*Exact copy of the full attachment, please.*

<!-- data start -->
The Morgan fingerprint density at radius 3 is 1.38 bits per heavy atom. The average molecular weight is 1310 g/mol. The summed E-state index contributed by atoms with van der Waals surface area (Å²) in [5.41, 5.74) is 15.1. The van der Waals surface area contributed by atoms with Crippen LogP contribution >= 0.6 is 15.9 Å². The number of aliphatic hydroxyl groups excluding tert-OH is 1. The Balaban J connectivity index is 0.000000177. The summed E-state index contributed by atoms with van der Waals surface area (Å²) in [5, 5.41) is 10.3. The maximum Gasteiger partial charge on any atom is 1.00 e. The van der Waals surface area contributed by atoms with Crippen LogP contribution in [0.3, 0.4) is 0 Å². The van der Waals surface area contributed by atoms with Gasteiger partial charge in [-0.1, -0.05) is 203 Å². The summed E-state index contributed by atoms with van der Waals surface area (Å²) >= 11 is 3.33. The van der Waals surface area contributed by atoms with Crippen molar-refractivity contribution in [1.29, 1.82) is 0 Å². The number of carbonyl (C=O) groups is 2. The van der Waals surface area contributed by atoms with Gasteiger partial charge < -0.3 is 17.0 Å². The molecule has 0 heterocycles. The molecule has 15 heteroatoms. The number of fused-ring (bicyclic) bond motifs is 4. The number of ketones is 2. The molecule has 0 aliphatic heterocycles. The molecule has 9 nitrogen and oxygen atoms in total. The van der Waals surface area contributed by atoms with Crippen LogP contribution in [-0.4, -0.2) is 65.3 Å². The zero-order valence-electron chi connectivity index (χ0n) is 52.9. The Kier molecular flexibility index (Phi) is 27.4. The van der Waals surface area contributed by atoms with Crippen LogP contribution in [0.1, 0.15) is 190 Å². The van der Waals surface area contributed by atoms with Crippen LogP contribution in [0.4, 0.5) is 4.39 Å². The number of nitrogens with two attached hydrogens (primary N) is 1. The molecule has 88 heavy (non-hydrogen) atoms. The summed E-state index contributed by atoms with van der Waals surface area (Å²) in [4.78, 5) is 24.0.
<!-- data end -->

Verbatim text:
The Morgan fingerprint density at radius 3 is 1.38 bits per heavy atom. The average molecular weight is 1310 g/mol. The summed E-state index contributed by atoms with van der Waals surface area (Å²) in [5.41, 5.74) is 15.1. The van der Waals surface area contributed by atoms with Crippen LogP contribution >= 0.6 is 15.9 Å². The number of aliphatic hydroxyl groups excluding tert-OH is 1. The Balaban J connectivity index is 0.000000177. The summed E-state index contributed by atoms with van der Waals surface area (Å²) in [5, 5.41) is 10.3. The maximum Gasteiger partial charge on any atom is 1.00 e. The van der Waals surface area contributed by atoms with Crippen LogP contribution in [0.3, 0.4) is 0 Å². The van der Waals surface area contributed by atoms with Gasteiger partial charge in [-0.1, -0.05) is 203 Å². The summed E-state index contributed by atoms with van der Waals surface area (Å²) >= 11 is 3.33. The van der Waals surface area contributed by atoms with Crippen molar-refractivity contribution in [1.29, 1.82) is 0 Å². The number of carbonyl (C=O) groups is 2. The van der Waals surface area contributed by atoms with Gasteiger partial charge < -0.3 is 17.0 Å². The molecule has 0 heterocycles. The molecule has 15 heteroatoms. The number of fused-ring (bicyclic) bond motifs is 4. The number of ketones is 2. The molecule has 0 aliphatic heterocycles. The molecule has 9 nitrogen and oxygen atoms in total. The van der Waals surface area contributed by atoms with Crippen LogP contribution in [-0.4, -0.2) is 65.3 Å². The zero-order valence-electron chi connectivity index (χ0n) is 52.9. The Kier molecular flexibility index (Phi) is 27.4. The van der Waals surface area contributed by atoms with Crippen LogP contribution in [0.1, 0.15) is 190 Å². The van der Waals surface area contributed by atoms with Crippen LogP contribution in [0.4, 0.5) is 4.39 Å². The number of nitrogens with two attached hydrogens (primary N) is 1. The molecule has 88 heavy (non-hydrogen) atoms. The summed E-state index contributed by atoms with van der Waals surface area (Å²) in [4.78, 5) is 24.0.